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Quentin Tarantino tries to clarify ‘Kill Bill’ crash, draws further Twitter outrage

'It’s the biggest regret of my life, getting her to do that stunt.'


Michelle Jaworski


Posted on Feb 6, 2018   Updated on May 22, 2021, 1:56 am CDT

In a New York Times report published over the weekend, Uma Thurman revealed that she received permanent injuries after crashing a car she didn’t feel comfortable driving while filming Kill Bill. Director Quentin Tarantino is now disputing some of the details in the article.

In a lengthy Q&A with Deadline, Tarantino called having Thurman film the scene “the biggest regret of my life.” He knew that the article was on its way—and even helped Thurman obtain the footage used in the article—but didn’t expect the response to it and put most of the blame on Maureen Dowd, who wrote the article.

Tarantino framed the day of the on-set car crash differently than Thurman did and denied that he had gotten angry with her, though he might have gotten annoyed by her trepidation. He had tested the car and the route she was supposed to drive that day and told her it was safe.

“I’m sure when it was brought up to me, that I rolled my eyes and was irritated,” Tarantino said. “But I’m sure I wasn’t in a rage and I wasn’t livid. I didn’t go barging into Uma’s trailer, screaming at her to get into the car.”

The route was eventually changed because the sun was starting to set. The road, now in the opposite direction Tarantino had tested, included a curve, which is seen in the footage released by Thurman.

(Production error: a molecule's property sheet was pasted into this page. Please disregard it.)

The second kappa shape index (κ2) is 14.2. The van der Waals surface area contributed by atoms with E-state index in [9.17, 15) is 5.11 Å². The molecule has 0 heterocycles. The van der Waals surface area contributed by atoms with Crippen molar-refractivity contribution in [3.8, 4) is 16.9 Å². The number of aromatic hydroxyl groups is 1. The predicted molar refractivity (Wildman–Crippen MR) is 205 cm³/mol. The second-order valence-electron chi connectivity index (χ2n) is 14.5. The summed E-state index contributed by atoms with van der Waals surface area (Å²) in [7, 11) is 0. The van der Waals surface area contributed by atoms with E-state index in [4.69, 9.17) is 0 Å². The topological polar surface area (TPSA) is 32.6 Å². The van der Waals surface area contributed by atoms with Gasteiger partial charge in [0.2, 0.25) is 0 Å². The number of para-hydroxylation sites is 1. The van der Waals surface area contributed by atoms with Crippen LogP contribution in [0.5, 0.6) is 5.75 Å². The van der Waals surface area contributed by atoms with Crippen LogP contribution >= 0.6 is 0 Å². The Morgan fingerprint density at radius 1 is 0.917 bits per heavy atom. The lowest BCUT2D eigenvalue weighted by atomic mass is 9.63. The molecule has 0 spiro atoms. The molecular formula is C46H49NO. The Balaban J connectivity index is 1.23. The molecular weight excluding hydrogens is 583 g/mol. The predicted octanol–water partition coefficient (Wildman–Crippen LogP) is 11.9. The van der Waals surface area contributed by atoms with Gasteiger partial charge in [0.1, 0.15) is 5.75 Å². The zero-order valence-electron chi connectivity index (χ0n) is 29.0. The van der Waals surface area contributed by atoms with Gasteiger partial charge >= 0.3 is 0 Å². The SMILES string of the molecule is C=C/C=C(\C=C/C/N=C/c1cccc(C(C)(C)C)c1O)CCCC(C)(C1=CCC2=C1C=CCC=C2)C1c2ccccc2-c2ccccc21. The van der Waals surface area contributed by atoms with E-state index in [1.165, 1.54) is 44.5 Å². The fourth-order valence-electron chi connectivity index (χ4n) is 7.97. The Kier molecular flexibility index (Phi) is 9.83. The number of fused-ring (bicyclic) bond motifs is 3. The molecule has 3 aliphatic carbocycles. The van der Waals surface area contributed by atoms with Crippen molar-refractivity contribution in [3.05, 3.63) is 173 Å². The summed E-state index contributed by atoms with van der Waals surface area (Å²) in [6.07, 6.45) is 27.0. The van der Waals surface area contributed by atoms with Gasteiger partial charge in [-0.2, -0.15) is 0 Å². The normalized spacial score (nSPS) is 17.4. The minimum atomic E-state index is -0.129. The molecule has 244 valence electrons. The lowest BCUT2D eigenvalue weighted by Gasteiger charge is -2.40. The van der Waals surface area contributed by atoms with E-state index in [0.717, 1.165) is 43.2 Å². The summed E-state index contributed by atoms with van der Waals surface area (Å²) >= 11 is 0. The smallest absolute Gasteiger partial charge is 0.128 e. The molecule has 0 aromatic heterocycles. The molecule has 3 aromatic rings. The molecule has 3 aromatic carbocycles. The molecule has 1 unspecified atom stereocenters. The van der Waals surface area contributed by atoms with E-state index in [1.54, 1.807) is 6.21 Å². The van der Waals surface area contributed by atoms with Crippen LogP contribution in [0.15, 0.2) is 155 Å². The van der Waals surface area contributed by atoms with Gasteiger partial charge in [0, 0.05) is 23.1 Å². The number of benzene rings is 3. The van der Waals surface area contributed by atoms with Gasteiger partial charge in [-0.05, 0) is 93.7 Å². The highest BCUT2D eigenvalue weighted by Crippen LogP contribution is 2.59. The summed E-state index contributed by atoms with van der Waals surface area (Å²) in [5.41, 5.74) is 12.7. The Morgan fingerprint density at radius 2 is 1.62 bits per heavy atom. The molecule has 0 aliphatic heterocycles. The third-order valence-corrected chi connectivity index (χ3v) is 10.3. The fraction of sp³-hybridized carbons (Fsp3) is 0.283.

Tarantino had a role in helping Thurman obtain the footage from the car crash that accompanied the New York Times article, something she had attempted to do for years. Thurman posted the footage to Instagram hours before Tarantino’s interview was published.

“Quentin Tarantino, was deeply regretful and remains remorseful about this sorry event, and gave me the footage years later so i could expose it and let it see the light of day, regardless of it most likely being an event for which justice will never be possible,” Thurman wrote on Instagram. “he also did so with full knowledge it could cause him personal harm, and i am proud of him for doing the right thing and for his courage.”


Tarantino also defended his choice to film himself spitting and choking Thurman in two separate scenes, which Dowd mentioned in the article. He said that he didn’t trust the actor whose character was supposed to spit on Thurman and said that it was Thurman’s idea to have Tarantino choke her. He added that “I couldn’t have respected Uma more during the making of” Kill Bill.

Tarantino had done the interview to clarify what he believed were misconceptions about how the New York Times presented events. But the sympathetic coverage given to him by Deadline drew criticism.



Shortly after Tarantino’s comments were published, resurfaced audio from a 2003 Howard Stern interview made the Twitter rounds. Here Tarantino defends Roman Polanski.

“He didn’t rape a 13-year-old. It was statutory rape… he had sex with a minor,” Tarantino said. “That’s not rape. To me, when you use the word rape, you’re talking about violent, throwing them down—it’s like one of the most violent crimes in the world. You can’t throw the word rape around. It’s like throwing the word ‘racist’ around. It doesn’t apply to everything people use it for.”

H/T Deadline

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*First Published: Feb 6, 2018, 8:59 am CST